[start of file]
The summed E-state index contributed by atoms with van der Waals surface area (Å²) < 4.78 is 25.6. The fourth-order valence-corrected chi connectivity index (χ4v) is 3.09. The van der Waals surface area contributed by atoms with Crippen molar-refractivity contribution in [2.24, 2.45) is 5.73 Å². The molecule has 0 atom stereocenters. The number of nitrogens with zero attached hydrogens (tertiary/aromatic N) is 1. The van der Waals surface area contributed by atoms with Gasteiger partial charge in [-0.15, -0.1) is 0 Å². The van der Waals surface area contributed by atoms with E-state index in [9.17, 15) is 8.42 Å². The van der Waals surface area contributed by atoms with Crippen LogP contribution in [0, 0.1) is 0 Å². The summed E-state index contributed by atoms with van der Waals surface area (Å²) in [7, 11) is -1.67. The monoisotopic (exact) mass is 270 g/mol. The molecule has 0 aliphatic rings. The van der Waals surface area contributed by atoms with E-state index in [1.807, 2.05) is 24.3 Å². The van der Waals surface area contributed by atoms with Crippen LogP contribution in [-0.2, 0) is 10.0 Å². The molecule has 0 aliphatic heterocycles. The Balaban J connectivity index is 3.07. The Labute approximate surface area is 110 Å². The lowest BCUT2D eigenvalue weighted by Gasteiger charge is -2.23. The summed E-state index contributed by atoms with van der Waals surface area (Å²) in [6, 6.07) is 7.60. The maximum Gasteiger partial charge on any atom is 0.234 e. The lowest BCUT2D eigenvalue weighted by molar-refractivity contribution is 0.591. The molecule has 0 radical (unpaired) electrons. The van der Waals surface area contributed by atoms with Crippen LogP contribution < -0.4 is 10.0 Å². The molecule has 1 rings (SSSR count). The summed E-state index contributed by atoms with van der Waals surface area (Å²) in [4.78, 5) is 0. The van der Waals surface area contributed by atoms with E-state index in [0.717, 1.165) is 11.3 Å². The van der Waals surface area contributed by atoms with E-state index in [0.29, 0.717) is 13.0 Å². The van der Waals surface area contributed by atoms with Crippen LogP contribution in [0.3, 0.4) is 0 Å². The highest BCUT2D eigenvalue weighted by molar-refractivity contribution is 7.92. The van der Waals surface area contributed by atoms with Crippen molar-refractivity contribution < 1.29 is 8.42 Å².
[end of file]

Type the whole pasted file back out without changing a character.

The summed E-state index contributed by atoms with van der Waals surface area (Å²) < 4.78 is 25.6. The fourth-order valence-corrected chi connectivity index (χ4v) is 3.09. The van der Waals surface area contributed by atoms with Crippen molar-refractivity contribution in [2.24, 2.45) is 5.73 Å². The molecule has 0 atom stereocenters. The number of nitrogens with zero attached hydrogens (tertiary/aromatic N) is 1. The van der Waals surface area contributed by atoms with Gasteiger partial charge in [-0.15, -0.1) is 0 Å². The van der Waals surface area contributed by atoms with E-state index in [9.17, 15) is 8.42 Å². The van der Waals surface area contributed by atoms with Crippen LogP contribution in [0, 0.1) is 0 Å². The summed E-state index contributed by atoms with van der Waals surface area (Å²) in [7, 11) is -1.67. The monoisotopic (exact) mass is 270 g/mol. The molecule has 0 aliphatic rings. The van der Waals surface area contributed by atoms with E-state index in [1.807, 2.05) is 24.3 Å². The van der Waals surface area contributed by atoms with Crippen LogP contribution in [-0.2, 0) is 10.0 Å². The molecule has 0 aliphatic heterocycles. The Balaban J connectivity index is 3.07. The Labute approximate surface area is 110 Å². The lowest BCUT2D eigenvalue weighted by Gasteiger charge is -2.23. The summed E-state index contributed by atoms with van der Waals surface area (Å²) in [6, 6.07) is 7.60. The maximum Gasteiger partial charge on any atom is 0.234 e. The lowest BCUT2D eigenvalue weighted by molar-refractivity contribution is 0.591. The molecule has 0 radical (unpaired) electrons. The van der Waals surface area contributed by atoms with Crippen LogP contribution < -0.4 is 10.0 Å². The molecule has 1 rings (SSSR count). The summed E-state index contributed by atoms with van der Waals surface area (Å²) in [4.78, 5) is 0. The van der Waals surface area contributed by atoms with E-state index in [0.717, 1.165) is 11.3 Å². The van der Waals surface area contributed by atoms with E-state index in [0.29, 0.717) is 13.0 Å². The van der Waals surface area contributed by atoms with Crippen LogP contribution in [0.3, 0.4) is 0 Å². The highest BCUT2D eigenvalue weighted by molar-refractivity contribution is 7.92. The van der Waals surface area contributed by atoms with Crippen molar-refractivity contribution < 1.29 is 8.42 Å².